I just returned from five days in New York. I was sad I didn't get to see my pal Charlie Todd, founder of Improv Everywhere (he had late rehearsals), I was delighted when I came home and saw IE's latest mission. They used chalk (the kind that marks playing fields) to denote a local lane and a tourist lane on the NYC sidewalk.
I don't understand why sidewalk etiquette isn't taught in schools. I think it is the number one problem that faces our nation today. The basics are simple. Walk with purpose, keep to the right, don't spread out when in groups, pass on the left, step out of the moving traffic if you're going to stop. I am not above dropping a shoulder when these basics are ignored.
Of course, New York's incredible tourist population and hyper-crowded sidewalks make this all the more important, but I grew up with the same problems in downtown San Francisco. Little did I know that I would one day move to a new city - Los Angeles, where no one has any idea how to walk on a sidewalk at all.
Anyway: great job, IE. Glad to see you working on social justice issues.
Our pals The Internets Celebrities bust out with another A+ video. Funny, informative, charming. KUDOS.
Our friends from Pangea 3000 have launched a brand new series of Seinfeld. Unfortunately, the original actors, writers and IP-holders weren't available, so they sort of did the best they could. Note that this is not safe for work.
Walter Mosley is the author of more than 30 books in a broad variety of genres, but he's best known for his detective fiction. His Easy Rawlins series began with 1989's best-selling Devil in a Blue Dress. His latest series features a new hero, the pugnacious, middle-aged Leonid McGill. He just released the second novel featuring McGill, Known to Evil.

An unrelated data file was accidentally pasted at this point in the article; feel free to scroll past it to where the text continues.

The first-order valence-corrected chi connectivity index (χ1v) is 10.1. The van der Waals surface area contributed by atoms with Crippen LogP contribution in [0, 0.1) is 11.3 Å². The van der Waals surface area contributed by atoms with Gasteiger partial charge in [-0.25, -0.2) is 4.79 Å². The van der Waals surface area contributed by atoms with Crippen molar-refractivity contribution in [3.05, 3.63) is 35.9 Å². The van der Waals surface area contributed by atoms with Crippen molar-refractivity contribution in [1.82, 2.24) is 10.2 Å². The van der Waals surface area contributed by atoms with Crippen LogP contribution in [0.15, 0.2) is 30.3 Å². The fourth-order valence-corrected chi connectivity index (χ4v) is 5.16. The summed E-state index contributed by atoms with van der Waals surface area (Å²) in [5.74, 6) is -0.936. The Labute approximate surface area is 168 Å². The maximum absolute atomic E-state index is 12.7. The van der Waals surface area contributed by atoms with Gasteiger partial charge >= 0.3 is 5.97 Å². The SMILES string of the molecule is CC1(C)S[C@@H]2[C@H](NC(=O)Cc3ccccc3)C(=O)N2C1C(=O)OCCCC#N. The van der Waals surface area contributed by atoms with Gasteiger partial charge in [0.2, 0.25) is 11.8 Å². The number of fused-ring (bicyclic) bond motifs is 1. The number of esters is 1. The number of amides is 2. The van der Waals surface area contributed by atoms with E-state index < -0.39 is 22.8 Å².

Before he was a novelist, Mosley was a computer programmer. Originally born in Los Angeles, Mosley spent time in the Bay Area before moving to New York City, where the McGill novels are set.
The MaxFunCon podcast continues apace... this time around it's a new video from our friends in the New York sketch group Elephant Larry, who'll be performing at this year's Con. It's a full-length parody of pre-film entertainment called The Wow. You can subscribe to the podcast in iTunes to download it to your portable media player. And while you're at it, check out last week's show, an interview I conducted with Merlin Mann.
Elna Baker is a New York-based comedian and writer. Her memoir, "The New York Regional Mormon Singles Halloween Dance," is about her struggle growing up in the Mormon faith, and living as a practicing Mormon in bohemian New York City. She struggles with her weight, her faith, and her virginity as she balances an artistic temperament with a longing to live a traditional Mormon lifestyle.
Kurt "Explodo" Andersen is going to be at the wonderful Greene Space at WNYC next Tuesday night with the Studio 360 crew for a show about time travel. Guests include the fantastic Janelle Monae and our old pal Mike Daisey. Tickets are $15 and should be well worth it.
Live performances from our East Coast trip. Includes a conversation and music from Andrew W.K., Nellie McKay & the Aristocrats and The Spinto Band.
Don't forget: TSOYA is streaming live from New York City tonight (Friday) at eight PM eastern time.
You can watch live here or at WNYC.org.
Tell a friend!
They're heading up Sketchfest NYC, which we're proud to sponsor. It starts Thursday evening at the UCB Theater in New York City.